# Reasoning behind multiple names for the equivalent risk measures AVaR/ETL/ES/CVaR

Doe's any one know the history behind, or background of the multiple naming conventions for the equivalent risk functions. Different quant authors prefer using different names, does any one know why? which came first? why do some quants prefer one over the other. What is the history behind all of this.

ES - expected shortfall
CVaR - conditional value at risk
AVaR - average value at risk
ETL  - expected tail loss

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Possibly the biggest road block to learning statistics are the varied and nonsensical naming. “[...]bad names reflect (or even result in) difficulties in understanding.” Hurst, Joseph, colours and noises: The importance of names in an important natural behaviour, Demetris Koutsoyiannis itia.ntua.gr/getfile/792/1/documents/… – montyhall Mar 15 '13 at 5:40

No specific history. I'm not aware who introduced this measure initially. Most probably it came up as an example in the research papers on coherent risk measure. All names make sense to some extent:

Expected shortfall - as it's an expectation of losses
Conditional Value at Risk - as it can be written as $E[X |X >VaR_α(X)]$, i.e. conditional expectation
Average value at risk - as it can be written as $\frac{1}{1-\alpha}\int_{\alpha}^1VaR_{\beta}(X)d\beta$, which is essentially an average Expected Tail Loss - as it's expectation calculated in the tail of loss distribution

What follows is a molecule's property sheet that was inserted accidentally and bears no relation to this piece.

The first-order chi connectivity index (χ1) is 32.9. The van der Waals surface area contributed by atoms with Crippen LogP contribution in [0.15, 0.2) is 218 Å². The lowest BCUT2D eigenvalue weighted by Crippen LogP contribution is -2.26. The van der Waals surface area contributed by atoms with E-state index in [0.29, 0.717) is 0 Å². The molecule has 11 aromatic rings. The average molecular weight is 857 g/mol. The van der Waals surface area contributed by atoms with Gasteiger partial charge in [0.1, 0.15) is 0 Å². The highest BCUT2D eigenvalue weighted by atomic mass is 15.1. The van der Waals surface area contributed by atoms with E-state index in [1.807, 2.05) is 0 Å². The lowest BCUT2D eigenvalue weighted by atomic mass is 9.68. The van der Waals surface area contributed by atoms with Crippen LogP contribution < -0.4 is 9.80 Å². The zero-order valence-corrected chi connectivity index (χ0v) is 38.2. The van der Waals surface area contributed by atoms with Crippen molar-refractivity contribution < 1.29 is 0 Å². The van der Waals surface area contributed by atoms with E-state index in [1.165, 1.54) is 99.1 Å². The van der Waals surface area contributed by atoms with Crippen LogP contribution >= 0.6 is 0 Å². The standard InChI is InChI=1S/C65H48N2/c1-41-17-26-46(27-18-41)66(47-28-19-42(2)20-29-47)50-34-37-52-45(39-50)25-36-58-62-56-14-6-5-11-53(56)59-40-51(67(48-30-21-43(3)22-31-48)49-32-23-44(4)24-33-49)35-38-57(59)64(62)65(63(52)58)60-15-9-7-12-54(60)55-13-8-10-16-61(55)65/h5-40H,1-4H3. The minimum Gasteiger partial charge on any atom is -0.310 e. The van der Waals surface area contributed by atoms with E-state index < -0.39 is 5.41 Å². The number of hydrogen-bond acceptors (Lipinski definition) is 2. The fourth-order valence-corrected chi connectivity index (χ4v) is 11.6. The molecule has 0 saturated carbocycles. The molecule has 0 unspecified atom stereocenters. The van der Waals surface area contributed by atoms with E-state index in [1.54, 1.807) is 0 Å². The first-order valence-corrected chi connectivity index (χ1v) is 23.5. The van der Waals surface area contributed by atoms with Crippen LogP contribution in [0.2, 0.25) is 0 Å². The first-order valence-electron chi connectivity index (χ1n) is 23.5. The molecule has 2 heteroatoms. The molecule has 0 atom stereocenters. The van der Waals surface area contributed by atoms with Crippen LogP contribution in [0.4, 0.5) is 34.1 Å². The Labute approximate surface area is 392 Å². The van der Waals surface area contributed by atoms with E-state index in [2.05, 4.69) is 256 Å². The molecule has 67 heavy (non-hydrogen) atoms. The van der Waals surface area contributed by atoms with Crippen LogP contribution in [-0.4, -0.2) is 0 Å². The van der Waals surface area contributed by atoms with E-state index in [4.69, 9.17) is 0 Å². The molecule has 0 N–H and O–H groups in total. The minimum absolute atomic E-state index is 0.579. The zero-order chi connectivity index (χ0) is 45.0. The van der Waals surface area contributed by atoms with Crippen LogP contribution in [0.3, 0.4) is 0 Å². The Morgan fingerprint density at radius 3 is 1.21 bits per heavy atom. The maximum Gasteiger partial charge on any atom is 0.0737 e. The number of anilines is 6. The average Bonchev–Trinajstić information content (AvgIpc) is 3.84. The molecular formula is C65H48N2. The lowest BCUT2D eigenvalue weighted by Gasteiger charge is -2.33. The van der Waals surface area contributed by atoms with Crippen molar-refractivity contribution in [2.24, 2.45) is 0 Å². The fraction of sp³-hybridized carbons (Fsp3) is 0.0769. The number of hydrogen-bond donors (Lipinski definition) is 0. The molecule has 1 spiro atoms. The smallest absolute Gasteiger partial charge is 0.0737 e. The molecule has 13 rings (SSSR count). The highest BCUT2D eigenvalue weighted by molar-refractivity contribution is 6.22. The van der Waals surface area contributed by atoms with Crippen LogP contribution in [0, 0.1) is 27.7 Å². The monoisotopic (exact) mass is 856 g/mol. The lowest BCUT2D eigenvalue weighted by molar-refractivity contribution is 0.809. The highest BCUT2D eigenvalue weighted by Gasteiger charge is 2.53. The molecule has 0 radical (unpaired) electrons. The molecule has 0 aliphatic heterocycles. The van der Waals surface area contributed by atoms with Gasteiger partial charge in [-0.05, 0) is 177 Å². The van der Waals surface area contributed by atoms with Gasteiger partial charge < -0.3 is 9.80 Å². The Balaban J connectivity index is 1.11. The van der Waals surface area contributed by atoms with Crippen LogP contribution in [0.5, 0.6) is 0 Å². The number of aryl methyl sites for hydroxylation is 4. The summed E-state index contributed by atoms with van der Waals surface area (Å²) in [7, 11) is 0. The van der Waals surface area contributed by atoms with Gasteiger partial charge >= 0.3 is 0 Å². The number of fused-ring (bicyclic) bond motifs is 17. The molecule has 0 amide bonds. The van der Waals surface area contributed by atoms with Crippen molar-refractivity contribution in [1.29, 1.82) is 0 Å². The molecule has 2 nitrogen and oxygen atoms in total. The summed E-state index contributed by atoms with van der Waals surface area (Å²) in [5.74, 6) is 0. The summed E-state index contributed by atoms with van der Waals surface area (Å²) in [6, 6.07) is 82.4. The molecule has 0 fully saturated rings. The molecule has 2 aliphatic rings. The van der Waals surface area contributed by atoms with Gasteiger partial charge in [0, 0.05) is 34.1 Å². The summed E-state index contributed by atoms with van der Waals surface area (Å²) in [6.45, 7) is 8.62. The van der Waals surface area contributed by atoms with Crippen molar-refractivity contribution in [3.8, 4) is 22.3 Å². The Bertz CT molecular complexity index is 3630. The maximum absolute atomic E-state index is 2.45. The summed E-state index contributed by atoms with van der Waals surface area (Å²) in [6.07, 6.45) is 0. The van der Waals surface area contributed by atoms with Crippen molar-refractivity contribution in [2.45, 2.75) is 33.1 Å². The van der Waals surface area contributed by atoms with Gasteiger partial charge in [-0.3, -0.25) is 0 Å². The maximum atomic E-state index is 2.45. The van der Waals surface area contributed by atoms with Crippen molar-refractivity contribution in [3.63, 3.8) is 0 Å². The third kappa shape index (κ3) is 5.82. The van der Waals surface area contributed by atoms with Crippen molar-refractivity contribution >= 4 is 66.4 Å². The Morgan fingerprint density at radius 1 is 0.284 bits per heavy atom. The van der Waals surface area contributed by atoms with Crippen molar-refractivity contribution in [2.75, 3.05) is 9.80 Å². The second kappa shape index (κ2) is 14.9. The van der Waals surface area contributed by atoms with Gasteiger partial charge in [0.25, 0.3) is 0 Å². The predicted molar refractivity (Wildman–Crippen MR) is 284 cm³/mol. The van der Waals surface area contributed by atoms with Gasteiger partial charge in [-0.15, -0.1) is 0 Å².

It's also sometimes called Tail VaR.

Personal preferences of people are usually based on their favorite risk management reference book.

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I have also seen (in rough decreasing importance order): Mean excess loss, Tail conditional expectation and the variant C.T.E., Tail mean, Mean shortfall...

AVaR doesn't seem as common as the other three you mentioned.

Acerbi&Tasche 2002 discuss the difference between CVaR and ES. In practice there's little mention on reasons for each choice and rarely any differences have a significant role so that all variants become equivalent. The different naming flavours mostly originate historically from various areas: very roughly (from my concentrated and relatively limited sample) CVaR seems more en vogue among economists&traders, ES among risk managers, ETL among "statisticians", TVaR in econometrics, CTE among actuaries etc...

For other formulations of ES check also spectral and distortion risk measures.

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